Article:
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Have you stopped breathing?

With all the stress and panic and chaos that has been going on in the global community over the last few weeks (and in some cases months), have you noticed that you've stopped breathing?

I did.

It seems that everywhere I turn there is another news story, another article, another graph, another radio talk show, another Facebook post, another YouTube video, and on and on and on...

I'm writing to tell you that it's ok to feel the stress and the anxiety and the overwhelm of it all. It's a natural human reaction to feel these things, and there's a good chance that as a result, your body has tensed up and you too have found that you can't breathe properly. So, what I am encouraging you to do is to breathe. Yes, BREATHE. Take a big, deep breath in. Hold it for a few seconds. Then let it out with a big sigh. Repeat this three times...

How do you feel now?

Hopefully a little better.

The breath is a crucial factor to maintaining your health. Developing a deeper awareness of how you are breathing is so important. That's why I'm asking that you check in with yourself on a regular basis everyday over the coming weeks and months and remind yourself to breathe.

To help you out, I'm sharing some strategies you can use to help prompt you to breathe deeply more often:

  1. Put a 'Remember to breathe' alert on your phone, or in your calendar, to go off at certain times of the day as a reminder to stop and take some deep breaths.

  2. Use a doorway as a reminder - every time you walk through a doorway take a deep breath in an out. This could be at home, in the office, in the car.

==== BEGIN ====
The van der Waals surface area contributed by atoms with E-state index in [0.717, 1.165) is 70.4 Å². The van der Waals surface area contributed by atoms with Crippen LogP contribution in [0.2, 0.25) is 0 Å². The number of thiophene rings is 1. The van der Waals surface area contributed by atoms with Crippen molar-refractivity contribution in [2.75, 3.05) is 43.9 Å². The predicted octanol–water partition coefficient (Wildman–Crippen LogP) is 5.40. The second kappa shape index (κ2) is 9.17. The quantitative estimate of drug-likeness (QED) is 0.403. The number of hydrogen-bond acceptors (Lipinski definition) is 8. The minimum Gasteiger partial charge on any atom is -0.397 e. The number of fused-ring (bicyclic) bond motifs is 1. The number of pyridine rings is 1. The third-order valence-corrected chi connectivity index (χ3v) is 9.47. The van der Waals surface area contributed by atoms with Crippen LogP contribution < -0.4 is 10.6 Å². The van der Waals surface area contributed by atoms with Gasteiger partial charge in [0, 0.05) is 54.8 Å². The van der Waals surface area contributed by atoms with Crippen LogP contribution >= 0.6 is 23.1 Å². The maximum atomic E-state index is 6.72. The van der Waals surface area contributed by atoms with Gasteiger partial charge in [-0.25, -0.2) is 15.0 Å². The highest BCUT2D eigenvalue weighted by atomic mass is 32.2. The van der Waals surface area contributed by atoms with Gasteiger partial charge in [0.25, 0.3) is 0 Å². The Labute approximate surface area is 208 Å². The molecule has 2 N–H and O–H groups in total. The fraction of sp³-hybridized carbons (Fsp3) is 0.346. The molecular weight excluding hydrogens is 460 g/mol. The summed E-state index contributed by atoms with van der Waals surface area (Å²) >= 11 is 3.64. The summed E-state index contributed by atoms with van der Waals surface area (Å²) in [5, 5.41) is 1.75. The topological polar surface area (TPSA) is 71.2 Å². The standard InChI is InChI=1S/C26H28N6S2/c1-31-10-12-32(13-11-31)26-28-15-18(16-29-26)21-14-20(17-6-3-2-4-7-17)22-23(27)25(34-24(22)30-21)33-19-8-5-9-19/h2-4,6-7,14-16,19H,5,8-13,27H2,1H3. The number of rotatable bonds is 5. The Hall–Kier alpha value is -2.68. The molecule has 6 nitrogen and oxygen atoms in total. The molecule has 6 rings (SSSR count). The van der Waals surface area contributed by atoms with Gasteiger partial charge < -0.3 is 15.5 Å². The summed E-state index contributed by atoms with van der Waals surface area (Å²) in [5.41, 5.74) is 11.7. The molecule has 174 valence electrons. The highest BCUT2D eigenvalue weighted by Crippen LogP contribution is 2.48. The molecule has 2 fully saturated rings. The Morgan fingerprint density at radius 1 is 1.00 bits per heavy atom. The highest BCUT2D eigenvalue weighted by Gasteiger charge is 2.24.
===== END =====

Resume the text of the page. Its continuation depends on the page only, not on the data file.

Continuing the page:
3. Traffic lights and stop signs - if you are out driving, whenever you have to stop at the traffic lights or a stop sign, use that as a prompt to take at least one deep breath.

  4. Meal times - before you start eating a meal, take three deep breaths. Try to continue to breathe deeply as you chew your food. Doing this will also improve your digestion!

  5. Going to bed - when you lie down to go to sleep, take 10 deep breaths. Count each breath you take, but count in a downward direction (e.g. the first breath is number 10, the second breath is number 9, and so on). You may find you don't even make it to number 1 because you have fallen asleep.

  6. Do some physical exercise - walking (especially up a hill), jogging, yoga, swimming, cycling - any exercise where you are required to focus on your breath. This will stimulate your body and kick the lungs into action and you will instantly become more aware of your breathing.

I suggest you have a play with these strategies to see which ones suit you best and incorporate them where you can into your daily routine. By becoming more aware of your breath, you will be able to stay calm amidst the panic and be a role model to those around you.

Please feel free to share this with your family, friends or colleagues if you feel they will benefit from this information.

May you continue to be well.

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